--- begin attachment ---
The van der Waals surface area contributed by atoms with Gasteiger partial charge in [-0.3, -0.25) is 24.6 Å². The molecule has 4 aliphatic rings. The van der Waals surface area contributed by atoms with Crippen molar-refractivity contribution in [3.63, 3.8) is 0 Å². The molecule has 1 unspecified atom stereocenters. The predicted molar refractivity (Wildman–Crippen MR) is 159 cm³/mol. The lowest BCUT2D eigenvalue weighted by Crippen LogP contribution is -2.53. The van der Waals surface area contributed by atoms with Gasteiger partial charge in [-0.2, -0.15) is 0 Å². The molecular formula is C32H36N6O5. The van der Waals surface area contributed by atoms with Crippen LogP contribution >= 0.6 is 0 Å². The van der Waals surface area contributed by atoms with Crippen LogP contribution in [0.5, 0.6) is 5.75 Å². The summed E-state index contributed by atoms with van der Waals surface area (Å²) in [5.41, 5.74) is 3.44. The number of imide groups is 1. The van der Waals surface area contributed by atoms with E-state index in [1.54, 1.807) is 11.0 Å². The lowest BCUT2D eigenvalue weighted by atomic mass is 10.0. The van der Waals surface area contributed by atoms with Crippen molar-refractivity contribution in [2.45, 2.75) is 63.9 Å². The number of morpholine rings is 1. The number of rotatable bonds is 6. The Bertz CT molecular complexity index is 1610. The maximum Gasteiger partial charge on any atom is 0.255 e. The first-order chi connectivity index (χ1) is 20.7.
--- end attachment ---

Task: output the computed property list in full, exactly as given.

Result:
The van der Waals surface area contributed by atoms with Gasteiger partial charge in [-0.3, -0.25) is 24.6 Å². The molecule has 4 aliphatic rings. The van der Waals surface area contributed by atoms with Crippen molar-refractivity contribution in [3.63, 3.8) is 0 Å². The molecule has 1 unspecified atom stereocenters. The predicted molar refractivity (Wildman–Crippen MR) is 159 cm³/mol. The lowest BCUT2D eigenvalue weighted by Crippen LogP contribution is -2.53. The van der Waals surface area contributed by atoms with Gasteiger partial charge in [-0.2, -0.15) is 0 Å². The molecular formula is C32H36N6O5. The van der Waals surface area contributed by atoms with Crippen LogP contribution >= 0.6 is 0 Å². The van der Waals surface area contributed by atoms with Crippen LogP contribution in [0.5, 0.6) is 5.75 Å². The summed E-state index contributed by atoms with van der Waals surface area (Å²) in [5.41, 5.74) is 3.44. The number of imide groups is 1. The van der Waals surface area contributed by atoms with E-state index in [1.54, 1.807) is 11.0 Å². The lowest BCUT2D eigenvalue weighted by atomic mass is 10.0. The van der Waals surface area contributed by atoms with Crippen molar-refractivity contribution in [2.45, 2.75) is 63.9 Å². The number of morpholine rings is 1. The number of rotatable bonds is 6. The Bertz CT molecular complexity index is 1610. The maximum Gasteiger partial charge on any atom is 0.255 e. The first-order chi connectivity index (χ1) is 20.7.